Skip to main content

The Globe and Mail

Dear cyclists and pedestrians: sometimes it's your fault

I would be a better driver if only you were a better pedestrian.

If only you would obey those same traffic lights you accuse me of never obeying. I respect you as a walker; heck, I'm a walker much of the time, too. But if you hop off the curb against an advanced green signal for turns, or jaywalk in heavy traffic, you disrupt the flow of traffic long after you've trundled on your way. I obey walk signals, so please obey don't walk signals. We may be doing different dances, but we're all in the same dance hall.

You'd be a better pedestrian if you paid attention. I know going for a walk or rushing to work on foot is a different experience for you, battling the elements, than it is for me cocooned in comfort. I should help you navigate safely by not running red lights or coming so close to you that you get soaked by that puddle, and by understanding that you're perched on a snow bank because there is nowhere else for you to go. But if the only thing you're staring at is your phone, it's as bad as me doing the same thing. You need to be conscious of your surroundings. If texting and driving is deadly (and it is) so are people walking in traffic and texting.

Story continues below advertisement

Please be responsible for your safety, and follow the traffic laws that I'm following.

I would be a better driver if only you were a better cyclist.

If a tree falls in the forest and there is nobody there to hear it, does it make a sound? If a cyclist blows off a stop sign and there is nobody around to see it, does it really matter? The correct answer to both questions is, for me, who cares? Motorists break way too many laws, in big and small ways, to ever get to harp on how many cyclists break. The rub? It's that whole "nobody around" part. If a cyclist comes up to an empty four-way stop – no pedestrians, no cars – a careful yield makes sense to me.

But if you're running red lights, if you're not visible at night, if you're riding on the sidewalk (and you're not five years old) or passing on the right, I have a problem. I want to know where you are and what you're about to do. You should want me to know that, too. I have airbags; you have spandex.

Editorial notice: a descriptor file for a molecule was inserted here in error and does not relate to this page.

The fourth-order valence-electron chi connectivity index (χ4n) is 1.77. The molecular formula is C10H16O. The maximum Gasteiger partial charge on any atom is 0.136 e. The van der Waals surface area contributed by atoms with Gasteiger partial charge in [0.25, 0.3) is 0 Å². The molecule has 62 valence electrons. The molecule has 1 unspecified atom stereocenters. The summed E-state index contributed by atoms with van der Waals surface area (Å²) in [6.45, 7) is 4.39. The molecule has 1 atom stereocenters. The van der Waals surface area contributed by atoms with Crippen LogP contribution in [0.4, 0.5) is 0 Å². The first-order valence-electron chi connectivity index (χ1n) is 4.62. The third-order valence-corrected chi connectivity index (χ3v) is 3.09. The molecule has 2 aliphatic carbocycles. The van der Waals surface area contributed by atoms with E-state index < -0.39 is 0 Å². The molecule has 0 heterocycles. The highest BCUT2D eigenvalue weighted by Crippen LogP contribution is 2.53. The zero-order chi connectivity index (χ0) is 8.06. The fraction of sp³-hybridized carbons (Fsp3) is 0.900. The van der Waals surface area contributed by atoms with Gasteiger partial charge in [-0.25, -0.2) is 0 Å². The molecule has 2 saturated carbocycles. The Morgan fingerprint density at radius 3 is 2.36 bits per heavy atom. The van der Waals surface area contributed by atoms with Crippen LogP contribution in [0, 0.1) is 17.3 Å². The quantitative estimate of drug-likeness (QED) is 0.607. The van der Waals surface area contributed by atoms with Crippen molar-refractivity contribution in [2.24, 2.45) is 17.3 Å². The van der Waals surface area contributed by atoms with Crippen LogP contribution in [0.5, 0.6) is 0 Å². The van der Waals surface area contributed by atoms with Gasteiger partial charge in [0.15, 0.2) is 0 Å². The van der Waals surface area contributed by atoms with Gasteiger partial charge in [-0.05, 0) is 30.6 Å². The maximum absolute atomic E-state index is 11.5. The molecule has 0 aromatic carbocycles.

We are more likely to obey laws that make sense, but that would make the whole concept of law too bendy to be viable. There's a long-standing yield sign at a three-way intersection near my house. It makes sense; the neighbourhood is quiet, and everybody yields. We do it because we're happy we don't have to stop. I can think of many places a yield sign – if obeyed – would be perfect.

Eye-to-eye contact is a huge component of safety, especially when you mix motorists, pedestrians and cyclists together. All the laws, technology and training; none of it is as important as remembering that there is a person behind every one of those decisions being made. People are fallible; a little understanding goes a long way.

I would be a better driver if you were a better driver.

Story continues below advertisement

When you consider the volume of traffic, the hugely disparate levels of training that drivers have, and the number of balls of rage driving many of those vehicles, it's surprising any of us get anywhere.

Everybody makes mistakes. With traffic dash-cam rage catching on, we're starting to be inundated by images of people making fatal, egregious, tiny and imagined errors.

I spoke with a colleague the other night who had a camera running as a tire blew on a transport just ahead of him on a U.S. highway. The resulting peel of compromised rubber, the alligator, took out most of his vehicle's front grille and lights. Catching it on camera meant that there would be no dispute with his insurance company. This is a useful reason to have a dash cam.

I also read online postings about people entering the wrong lane after a turn, someone doing a rolling stop, or someone merging clumsily. I see this as using the dash cam to become a self-elected traffic marshal, and you should stop driving around looking for nonsense. If police officers filling quotas makes you angry, vigilante citizen nannies are nearly as bad. Any driver determined to school other drivers is dangerous and, believe me, nobody likes you. Perhaps more importantly, nobody listens to you.

I can't tell you how to walk, bike or drive. But I am confident that we all want to get home safe and sound. Inattention or arrogance compromises that goal. I just want you – in a car, on a bike or afoot – to be boring and predictable.

Send your automotive maintenance and repair questions to

Story continues below advertisement

Report an error
About the Author
Drive, She Said columnist

Lorraine Sommerfeld began writing when she was about to turn 40, because it was cheaper than a red convertible. Her weekly column Drive, She Said, while existing in the automobile section, is a nod to those of us who tend to turn the key rather than pop the hood. More


The Globe invites you to share your views. Please stay on topic and be respectful to everyone. For more information on our commenting policies and how our community-based moderation works, please read our Community Guidelines and our Terms and Conditions.

We’ve made some technical updates to our commenting software. If you are experiencing any issues posting comments, simply log out and log back in.

Discussion loading… ✨

Combined Shape Created with Sketch.

Combined Shape Created with Sketch.

Thank you!

You are now subscribed to the newsletter at

You can unsubscribe from this newsletter or Globe promotions at any time by clicking the link at the bottom of the newsletter, or by emailing us at